Following Iowa’s 27-22 Outback Bowl win Tuesday against No. 18 Mississippi State, Kirk Ferentz was asked what it means going into spring football practice on a high note.
“There’s no downside to winning, regardless, that I’m aware of,” said Ferentz, who will enter his 21st year as the Hawkeyes’ head coach. “But most importantly ... I think we are all focused (on) sending our 14 seniors out on a really good note.
“We’re going to enjoy it tonight. We’re going to enjoy Tampa a little bit.”
In other words, Ferentz wasn’t in a hurry to discuss the 2019 season.
But that doesn’t mean we on the outside can’t look ahead. Projecting next year’s starters has become an annual exercise; this is my fifth year doing it, dating to a post-TaxSlayer Bowl piece in 2015. It’s never been 100 percent accurate, but it does help frame where the Hawkeyes should be stronger and weaker in the upcoming season.
Positions of strength will certainly be at quarterback, offensive tackle, defensive end and secondary — no matter what NFL decisions are made.
At the top of my list for positions of uncertainty would be offensive guard, tight end (if T.J. Hockenson indeed joins Noah Fant in turning pro, as expected), defensive tackle and linebacker.
Let’s get to it.
SE — Brandon Smith (jr.): Broke through with a 28-catch sophomore season and could become the favorite target of Nate Stanley in 2019. Became increasingly dependable as the season went on, and could be a prime red-zone target with his size (6-foot-3, 219 pounds). Also the team's best run-blocking receiver.
TE — Shaun Beyer (jr.): The leading candidate to replace some of Noah Fant's skill set. Has the size (6-5, 240) and speed that offensive coordinator Brian Ferentz likes from the tight end position, but remains an unknown (no career catches). Should be back this month from a knee injury.
LT — Alaric Jackson (jr.): Earned second-team all-Big Ten honors from the media but he knows there’s lots of room for growth in pass protection. With a dominant year, Jackson (6-7, 320) will have an NFL decision to make.
LG — Cole Banwart (jr.): Would have been a full-season starter at right guard if not for an early-season ankle injury. A plausible scenario is that Banwart starts the season at center, then moves back to guard.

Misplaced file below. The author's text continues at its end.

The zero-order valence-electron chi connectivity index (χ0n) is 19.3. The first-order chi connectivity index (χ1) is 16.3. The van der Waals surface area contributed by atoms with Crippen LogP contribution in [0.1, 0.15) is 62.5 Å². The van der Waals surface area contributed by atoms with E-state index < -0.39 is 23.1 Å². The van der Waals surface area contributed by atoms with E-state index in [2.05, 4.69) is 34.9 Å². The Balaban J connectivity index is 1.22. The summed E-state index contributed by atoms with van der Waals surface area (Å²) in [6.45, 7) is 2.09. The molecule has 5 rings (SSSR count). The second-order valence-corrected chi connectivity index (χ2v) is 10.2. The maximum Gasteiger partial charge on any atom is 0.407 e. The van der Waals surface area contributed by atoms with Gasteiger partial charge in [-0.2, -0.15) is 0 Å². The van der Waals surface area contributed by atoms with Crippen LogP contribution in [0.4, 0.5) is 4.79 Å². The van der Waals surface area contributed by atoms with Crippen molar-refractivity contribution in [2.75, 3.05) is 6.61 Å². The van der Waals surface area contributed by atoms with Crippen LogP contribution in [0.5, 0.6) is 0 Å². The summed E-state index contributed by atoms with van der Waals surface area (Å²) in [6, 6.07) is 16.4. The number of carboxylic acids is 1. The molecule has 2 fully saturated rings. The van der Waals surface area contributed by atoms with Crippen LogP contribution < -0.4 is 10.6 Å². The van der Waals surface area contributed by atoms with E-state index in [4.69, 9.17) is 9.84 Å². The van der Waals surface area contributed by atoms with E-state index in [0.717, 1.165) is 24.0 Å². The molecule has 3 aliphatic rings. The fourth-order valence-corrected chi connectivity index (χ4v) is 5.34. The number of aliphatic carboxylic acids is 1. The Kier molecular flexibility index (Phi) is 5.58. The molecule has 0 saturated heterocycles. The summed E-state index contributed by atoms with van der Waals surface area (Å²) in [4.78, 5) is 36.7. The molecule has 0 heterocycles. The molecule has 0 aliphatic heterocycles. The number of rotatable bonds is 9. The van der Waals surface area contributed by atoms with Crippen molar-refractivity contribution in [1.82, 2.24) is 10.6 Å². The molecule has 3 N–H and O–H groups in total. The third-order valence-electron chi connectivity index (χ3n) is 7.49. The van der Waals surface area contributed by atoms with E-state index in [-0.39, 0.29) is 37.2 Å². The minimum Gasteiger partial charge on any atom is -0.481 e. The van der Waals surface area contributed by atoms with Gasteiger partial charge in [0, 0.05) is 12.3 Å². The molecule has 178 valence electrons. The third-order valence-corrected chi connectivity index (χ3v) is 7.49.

C — Tyler Linderbaum (fr.): A high-end recruit was hand-picked by Kirk Ferentz to switch from defensive tackle in December. Teammates say he’s picking up the center position remarkably quick. Linderbaum might not be a Week 1 starter as a redshirt freshman, but he'll be tough to keep off the field.
RG — Levi Paulsen (sr.): While tackles are pretty set, there are many guard candidates. The safe pick would be Paulsen (6-5, 305), who has at least one start in each of his three years. His twin brother, Landan, is another possibility. If backup tackle Mark Kallenberger (6-6, 282 and growing) shows he is one of Iowa’s top five, coaches won’t hesitate to make him a one-year guard.
RT — Tristan Wirfs (jr.): Has unlimited potential but admits things haven’t clicked mentally for him in the run game. Still, Wirfs (6-5, 328) is a near flawless pass protector who has all the physical tools to be a first-round NFL Draft pick — maybe as early as 2020.
TE — Nate Wieting (sr.): Insert Mackey Award winner T.J. Hockenson here if he somehow decides to return for his junior season. Otherwise, Wieting (6-5, 250) can be a dependable blocking option. If tight end is thin, look for a lot of three-wide receiver sets that'll open opportunities for freshman Tyrone Tracy Jr.
WR — Ihmir Smith-Marsette (jr.): The affable and speedy return specialist of the year in the Big Ten has shown flashes at receiver but needs consistency. Finished tied with Smith in 2018 with 361 receiving yards. At 6-1, 175, he could use another five to 10 pounds to take the next step.
QB — Nate Stanley (sr.): What a luxury to have a senior quarterback behind what should be a well-coached offensive line. An unquestioned leader and permanent team captain, Stanley needs 22 touchdown passes to tie Chuck Long’s 74 for the career school record. The race to be his backup between Peyton Mansell, Spencer Petras and Alex Padilla will be competitive.
FB — Brady Ross (sr.): Iowa plays its best football when Ross (who missed the final six regular-season games with an ankle injury) is healthy. Also a special-teams captain, he brings immeasurable toughness when he’s on the field. I’ll join the chorus of those wanting to see linebacker Amani Jones, who has similar leadership traits and aggression, try his hand at fullback.